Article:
and columns (fields). Rows represent members and columns represent attributes.1 However,
you cannot simply copy a table as you can a file, because each table is tightly bound to the
Chapter 2: Data modeling
Primary Key
Row or Record
Number of
Employee ID Dependents Present Age
Last Name
0, 1, or more
Foreign Key
Job Title
Section Manager
Engineer III
Maintenance Tech II
Crew Forman
Annual Pay Annual Pay
Association Relationship
Figure 2.3 Tables An application seeking to use the data stored in a relational table needs to know the
name of the table and the name of each attribute it seeks, but not the physical manner of data storage. That
job is performed by the RDBMS. The primary key uniquely identifies each row. One or more foreign keys
can be established to provide connections to other tables. In this example, the Position Number attribute
serves as a foreign key to a table storing position descriptions, where Position Number is the primary key.
Foreign keys express association relationships. Cardinality is the ratio of rows for two tables. The number that
comprises each half of the ratio is the table’s multiplicity. The cardinality of this one-to-many (1:m) association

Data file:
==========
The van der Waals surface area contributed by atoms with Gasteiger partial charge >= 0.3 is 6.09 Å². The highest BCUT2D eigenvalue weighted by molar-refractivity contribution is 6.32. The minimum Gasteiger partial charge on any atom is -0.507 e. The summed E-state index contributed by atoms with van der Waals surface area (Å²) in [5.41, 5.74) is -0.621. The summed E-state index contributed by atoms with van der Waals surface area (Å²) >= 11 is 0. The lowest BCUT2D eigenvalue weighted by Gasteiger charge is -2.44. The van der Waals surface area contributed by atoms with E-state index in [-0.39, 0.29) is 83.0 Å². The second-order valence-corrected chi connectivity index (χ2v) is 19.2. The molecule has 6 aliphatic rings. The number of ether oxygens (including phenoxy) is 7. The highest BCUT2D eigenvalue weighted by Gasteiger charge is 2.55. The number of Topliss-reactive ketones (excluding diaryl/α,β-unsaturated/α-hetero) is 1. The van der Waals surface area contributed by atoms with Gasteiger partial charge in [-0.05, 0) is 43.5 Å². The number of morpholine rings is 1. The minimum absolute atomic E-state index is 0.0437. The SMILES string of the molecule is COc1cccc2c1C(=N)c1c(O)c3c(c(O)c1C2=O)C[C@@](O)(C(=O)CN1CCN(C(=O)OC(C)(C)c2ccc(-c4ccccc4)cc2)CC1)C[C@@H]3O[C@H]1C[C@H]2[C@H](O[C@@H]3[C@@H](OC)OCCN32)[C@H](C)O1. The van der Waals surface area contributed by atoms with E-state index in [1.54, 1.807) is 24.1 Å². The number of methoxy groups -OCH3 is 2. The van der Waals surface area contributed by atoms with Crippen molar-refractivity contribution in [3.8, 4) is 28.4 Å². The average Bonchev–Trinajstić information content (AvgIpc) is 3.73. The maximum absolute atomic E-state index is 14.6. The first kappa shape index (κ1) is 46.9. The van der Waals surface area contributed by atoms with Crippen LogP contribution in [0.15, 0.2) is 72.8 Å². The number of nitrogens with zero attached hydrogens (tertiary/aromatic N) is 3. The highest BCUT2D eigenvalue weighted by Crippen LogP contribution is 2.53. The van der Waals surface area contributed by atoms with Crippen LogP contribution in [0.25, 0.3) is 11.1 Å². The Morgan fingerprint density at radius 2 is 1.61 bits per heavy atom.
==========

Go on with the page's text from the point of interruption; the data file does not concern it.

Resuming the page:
relationship says that a position number must be entered for each employee and that some position numbers
may not be applicable to any employee.
Dr. Edgar Codd invented relational databases in the early 1970s at IBM, although it was
several years later before a working product could be devised. Such a database management
system is based on relational algebra, a kind of math that controls what can happen to data
in such a storage structure. Relational algebra supports seven functions2 :
• Retrieve (read) row
• Update (write) row
• Define virtual relations (table views)
• Create a snapshot relation
• Define and implement security rules
• Establish and meet stability requirements
• Operate under integrity rules
Relationships in relational databases
Relational tables are not actually stored in the row-and-column form we typically use to
visualize them, but everything you need to take from this book can be accommodated with
the rows-and-columns metaphor. Oracle, SQL Server, Sybase, and Informix are commonly
used RDBMS platforms. Products like Microsoft Access have much of the functionality of an
RDBMS but are actually database management systems that employ files.
Relationships in relational databases
The big advance offered by the relational database is its ability to represent and manage
relationships between tables. Where files normally use a record’s position in the file to
uniquely identify each member, an RDBMS cannot impose any ordering on its member
records. Thus, an RDBMS requires that at least one column be an instance identifier, called
a primary key.
The relationship that relational databases are most concerned about is the association of one